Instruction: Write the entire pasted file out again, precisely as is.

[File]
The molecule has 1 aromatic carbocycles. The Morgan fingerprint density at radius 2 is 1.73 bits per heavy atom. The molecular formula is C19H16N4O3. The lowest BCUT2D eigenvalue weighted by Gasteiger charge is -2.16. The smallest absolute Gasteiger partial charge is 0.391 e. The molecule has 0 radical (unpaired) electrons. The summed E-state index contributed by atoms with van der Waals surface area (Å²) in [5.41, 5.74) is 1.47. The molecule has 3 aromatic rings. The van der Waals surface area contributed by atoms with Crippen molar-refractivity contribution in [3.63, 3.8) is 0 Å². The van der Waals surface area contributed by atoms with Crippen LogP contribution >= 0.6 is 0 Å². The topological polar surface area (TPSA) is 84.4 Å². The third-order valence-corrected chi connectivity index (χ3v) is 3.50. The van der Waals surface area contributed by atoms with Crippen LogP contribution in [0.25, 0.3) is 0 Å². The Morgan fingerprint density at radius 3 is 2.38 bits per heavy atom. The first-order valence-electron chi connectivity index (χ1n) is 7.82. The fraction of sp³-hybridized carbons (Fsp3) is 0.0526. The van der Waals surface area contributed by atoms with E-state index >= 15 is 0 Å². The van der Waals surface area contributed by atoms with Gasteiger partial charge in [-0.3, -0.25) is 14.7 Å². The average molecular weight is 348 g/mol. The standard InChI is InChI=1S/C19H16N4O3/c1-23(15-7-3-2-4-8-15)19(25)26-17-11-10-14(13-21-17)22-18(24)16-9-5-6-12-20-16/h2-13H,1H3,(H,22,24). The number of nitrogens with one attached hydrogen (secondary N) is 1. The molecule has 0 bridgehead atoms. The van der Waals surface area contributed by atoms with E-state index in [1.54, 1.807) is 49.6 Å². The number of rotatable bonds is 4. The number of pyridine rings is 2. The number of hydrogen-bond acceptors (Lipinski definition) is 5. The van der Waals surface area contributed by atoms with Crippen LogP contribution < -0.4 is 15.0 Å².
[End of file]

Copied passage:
The molecule has 1 aromatic carbocycles. The Morgan fingerprint density at radius 2 is 1.73 bits per heavy atom. The molecular formula is C19H16N4O3. The lowest BCUT2D eigenvalue weighted by Gasteiger charge is -2.16. The smallest absolute Gasteiger partial charge is 0.391 e. The molecule has 0 radical (unpaired) electrons. The summed E-state index contributed by atoms with van der Waals surface area (Å²) in [5.41, 5.74) is 1.47. The molecule has 3 aromatic rings. The van der Waals surface area contributed by atoms with Crippen molar-refractivity contribution in [3.63, 3.8) is 0 Å². The van der Waals surface area contributed by atoms with Crippen LogP contribution >= 0.6 is 0 Å². The topological polar surface area (TPSA) is 84.4 Å². The third-order valence-corrected chi connectivity index (χ3v) is 3.50. The van der Waals surface area contributed by atoms with Crippen LogP contribution in [0.25, 0.3) is 0 Å². The Morgan fingerprint density at radius 3 is 2.38 bits per heavy atom. The first-order valence-electron chi connectivity index (χ1n) is 7.82. The fraction of sp³-hybridized carbons (Fsp3) is 0.0526. The van der Waals surface area contributed by atoms with E-state index >= 15 is 0 Å². The van der Waals surface area contributed by atoms with Gasteiger partial charge in [-0.3, -0.25) is 14.7 Å². The average molecular weight is 348 g/mol. The standard InChI is InChI=1S/C19H16N4O3/c1-23(15-7-3-2-4-8-15)19(25)26-17-11-10-14(13-21-17)22-18(24)16-9-5-6-12-20-16/h2-13H,1H3,(H,22,24). The number of nitrogens with one attached hydrogen (secondary N) is 1. The molecule has 0 bridgehead atoms. The van der Waals surface area contributed by atoms with E-state index in [1.54, 1.807) is 49.6 Å². The number of rotatable bonds is 4. The number of pyridine rings is 2. The number of hydrogen-bond acceptors (Lipinski definition) is 5. The van der Waals surface area contributed by atoms with Crippen LogP contribution < -0.4 is 15.0 Å².